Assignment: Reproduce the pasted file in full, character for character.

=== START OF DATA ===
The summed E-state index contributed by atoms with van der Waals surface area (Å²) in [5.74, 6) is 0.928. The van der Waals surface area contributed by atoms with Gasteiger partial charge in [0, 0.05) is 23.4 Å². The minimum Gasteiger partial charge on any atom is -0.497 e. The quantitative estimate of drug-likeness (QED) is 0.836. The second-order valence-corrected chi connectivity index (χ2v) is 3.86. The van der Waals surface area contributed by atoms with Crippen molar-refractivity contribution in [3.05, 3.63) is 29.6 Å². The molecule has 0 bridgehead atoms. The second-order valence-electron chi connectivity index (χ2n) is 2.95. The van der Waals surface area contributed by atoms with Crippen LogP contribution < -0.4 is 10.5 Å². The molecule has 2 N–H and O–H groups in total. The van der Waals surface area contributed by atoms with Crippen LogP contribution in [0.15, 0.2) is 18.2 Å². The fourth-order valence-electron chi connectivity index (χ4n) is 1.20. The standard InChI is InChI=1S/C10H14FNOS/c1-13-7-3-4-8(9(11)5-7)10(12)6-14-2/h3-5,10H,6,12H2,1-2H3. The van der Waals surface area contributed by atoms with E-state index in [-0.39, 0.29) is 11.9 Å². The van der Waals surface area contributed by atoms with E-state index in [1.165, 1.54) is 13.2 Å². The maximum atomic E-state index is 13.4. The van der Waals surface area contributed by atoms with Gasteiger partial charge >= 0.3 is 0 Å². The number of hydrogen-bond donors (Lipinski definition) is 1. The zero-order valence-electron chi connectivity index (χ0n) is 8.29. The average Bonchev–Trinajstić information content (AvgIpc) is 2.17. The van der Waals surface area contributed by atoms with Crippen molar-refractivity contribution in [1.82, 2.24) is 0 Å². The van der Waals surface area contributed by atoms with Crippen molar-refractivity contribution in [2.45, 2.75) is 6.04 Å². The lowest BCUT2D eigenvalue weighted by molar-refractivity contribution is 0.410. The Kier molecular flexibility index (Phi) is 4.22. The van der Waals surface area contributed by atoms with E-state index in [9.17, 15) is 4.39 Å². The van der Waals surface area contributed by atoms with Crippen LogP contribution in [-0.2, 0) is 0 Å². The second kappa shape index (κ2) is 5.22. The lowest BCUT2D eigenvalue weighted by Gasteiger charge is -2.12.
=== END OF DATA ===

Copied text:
The summed E-state index contributed by atoms with van der Waals surface area (Å²) in [5.74, 6) is 0.928. The van der Waals surface area contributed by atoms with Gasteiger partial charge in [0, 0.05) is 23.4 Å². The minimum Gasteiger partial charge on any atom is -0.497 e. The quantitative estimate of drug-likeness (QED) is 0.836. The second-order valence-corrected chi connectivity index (χ2v) is 3.86. The van der Waals surface area contributed by atoms with Crippen molar-refractivity contribution in [3.05, 3.63) is 29.6 Å². The molecule has 0 bridgehead atoms. The second-order valence-electron chi connectivity index (χ2n) is 2.95. The van der Waals surface area contributed by atoms with Crippen LogP contribution < -0.4 is 10.5 Å². The molecule has 2 N–H and O–H groups in total. The van der Waals surface area contributed by atoms with Crippen LogP contribution in [0.15, 0.2) is 18.2 Å². The fourth-order valence-electron chi connectivity index (χ4n) is 1.20. The standard InChI is InChI=1S/C10H14FNOS/c1-13-7-3-4-8(9(11)5-7)10(12)6-14-2/h3-5,10H,6,12H2,1-2H3. The van der Waals surface area contributed by atoms with E-state index in [-0.39, 0.29) is 11.9 Å². The van der Waals surface area contributed by atoms with E-state index in [1.165, 1.54) is 13.2 Å². The maximum atomic E-state index is 13.4. The van der Waals surface area contributed by atoms with Gasteiger partial charge >= 0.3 is 0 Å². The number of hydrogen-bond donors (Lipinski definition) is 1. The zero-order valence-electron chi connectivity index (χ0n) is 8.29. The average Bonchev–Trinajstić information content (AvgIpc) is 2.17. The van der Waals surface area contributed by atoms with Crippen molar-refractivity contribution in [1.82, 2.24) is 0 Å². The van der Waals surface area contributed by atoms with Crippen molar-refractivity contribution in [2.45, 2.75) is 6.04 Å². The lowest BCUT2D eigenvalue weighted by molar-refractivity contribution is 0.410. The Kier molecular flexibility index (Phi) is 4.22. The van der Waals surface area contributed by atoms with E-state index in [9.17, 15) is 4.39 Å². The van der Waals surface area contributed by atoms with Crippen LogP contribution in [-0.2, 0) is 0 Å². The second kappa shape index (κ2) is 5.22. The lowest BCUT2D eigenvalue weighted by Gasteiger charge is -2.12.